Bottom Line Up Front
- The Denominator Effect (TDE) can impact any portfolio, not just institutional or pension funds with private assets.
- TDE occurs when the value of the fund decreases, causing the percentage of the fund's assets invested in a particular asset class to appear larger than it actually is.
- Wealth managers can mitigate the impact of TDE by discussing liquidity needs, exploring product options, and reviewing portfolio rebalancing frequency.
Most consumers and retail investors have never heard of the Denominator Effect (TDE), let alone how it could impact their portfolio. While most wealth managers are familiar with the concept, they’ve never had to consider its impact on client portfolios. The Denominator Effect historically affected massive institutional and pension funds, private equity, venture capital, and similarly sized portfolios.
We’ve talked a lot about volatility and what to expect as we navigate this unpredictable market. But that volatility means we must account for the Denominator Effect as we help manage your asset allocations to fit the goals and risk profiles we agreed upon, so you might hear the Denominator Effect come up in future portfolio updates and conversations as we act to manage and mitigate it.
So, what is the Denominator Effect?
A Quick Math Refresher
If you remember most of your math lessons, skip ahead – but if you dozed off hearing your algebra teacher list off formulas from an overhead projector (like most of us), this quick refresher is for you.
For a good reason, hearing the Denominator Effect might give you flashbacks to elementary-school math and fractions worksheets. Remember that a fraction is made of a numerator on top and a denominator on the bottom. When considering portfolios and funds, the numerator is an asset in a portfolio, and the denominator is the total portfolio value:
Adding in the dollar amount of each gives you the percentage of that asset in the overall portfolio:
The Denominator Effect describes what happens when Stock A and the portfolio get out of whack with one another.
Defining the Denominator Effect
It’s easiest to describe the Denominator Effect (TDE from here on out, for simplicity’s sake) in terms of practical examples. Let’s first look at it from an institutional or pension fund standpoint since the term comes blended with both private and public assets.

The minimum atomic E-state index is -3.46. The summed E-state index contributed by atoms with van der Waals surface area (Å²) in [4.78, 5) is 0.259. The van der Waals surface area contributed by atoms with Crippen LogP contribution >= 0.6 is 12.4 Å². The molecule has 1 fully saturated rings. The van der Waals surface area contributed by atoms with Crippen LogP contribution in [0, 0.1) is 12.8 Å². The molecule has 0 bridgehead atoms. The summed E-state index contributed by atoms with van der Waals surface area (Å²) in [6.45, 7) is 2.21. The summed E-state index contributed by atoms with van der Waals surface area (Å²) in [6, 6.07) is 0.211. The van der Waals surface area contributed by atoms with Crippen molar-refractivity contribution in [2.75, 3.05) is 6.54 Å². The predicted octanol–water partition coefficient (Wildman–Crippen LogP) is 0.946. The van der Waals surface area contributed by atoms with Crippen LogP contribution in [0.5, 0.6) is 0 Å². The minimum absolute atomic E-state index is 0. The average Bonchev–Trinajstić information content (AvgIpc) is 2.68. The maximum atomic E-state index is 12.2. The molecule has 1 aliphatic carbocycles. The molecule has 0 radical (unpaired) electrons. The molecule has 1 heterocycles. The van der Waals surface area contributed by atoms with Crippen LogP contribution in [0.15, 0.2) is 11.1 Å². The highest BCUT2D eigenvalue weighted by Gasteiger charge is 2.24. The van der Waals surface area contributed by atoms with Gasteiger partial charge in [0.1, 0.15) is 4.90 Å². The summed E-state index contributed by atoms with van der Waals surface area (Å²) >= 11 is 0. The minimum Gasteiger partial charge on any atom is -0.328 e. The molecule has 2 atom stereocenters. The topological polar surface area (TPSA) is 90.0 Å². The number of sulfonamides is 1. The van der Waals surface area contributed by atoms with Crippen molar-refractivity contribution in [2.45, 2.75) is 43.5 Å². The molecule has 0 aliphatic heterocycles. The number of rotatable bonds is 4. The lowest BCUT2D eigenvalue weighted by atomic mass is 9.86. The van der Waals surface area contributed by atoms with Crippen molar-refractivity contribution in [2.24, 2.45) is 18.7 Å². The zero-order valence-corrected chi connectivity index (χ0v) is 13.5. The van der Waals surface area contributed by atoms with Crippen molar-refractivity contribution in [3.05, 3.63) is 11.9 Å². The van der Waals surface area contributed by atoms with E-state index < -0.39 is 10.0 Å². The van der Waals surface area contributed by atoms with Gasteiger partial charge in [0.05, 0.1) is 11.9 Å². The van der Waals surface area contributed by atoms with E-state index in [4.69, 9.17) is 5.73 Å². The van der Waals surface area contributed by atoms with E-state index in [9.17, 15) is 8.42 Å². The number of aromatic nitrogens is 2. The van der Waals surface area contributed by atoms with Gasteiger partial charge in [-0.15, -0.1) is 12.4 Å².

Portfolios like these have real estate, private company investments, direct lending, and similar non-public assets alongside standard stocks, bonds, structured notes, and ETFs in your retirement portfolio.
When public markets fall, the value of stocks and similar public assets in the fund drops. But private investments may not decline at the same rate; for example, real estate holdings don’t typically crater, and, if they do drop in value, it’s slow and by a matter of degrees rather than dramatically.
Let’s look at a comparison between those public equities in a portfolio and theoretical real estate values over the past few years:
- The massive dip in red, representing the percentage change in the S&P 500, is the beginning of the pandemic when massive fear and uncertainty brought the index down nearly 20% in a single go.
Let’s assume our hypothetical fund billed itself to investors as 80% SPY (S&P 500 ETF) and 20% residential real estate to diversify risk. At the beginning of 2020, we’d see:
- 2,484,472M shares at $322 per share.
- 522 homes at $383,000 each, based on a US Census Bureau report.
At the beginning of Q2 2020, SPY was around $250 per share, but those home prices only fell about 2%, leaving us with a fund allocation of:
- 76% SPY
- 24% real estate
Not terribly skewed from the 80/20 goal allocation, but those homes are less liquid than stocks. So, as the fund tries to rebalance, they may be unable to offload those homes and remain permanently misallocated – a severe issue since investors pick funds and set allocations based on risk profile, and managers are obliged to maintain the promised proportions.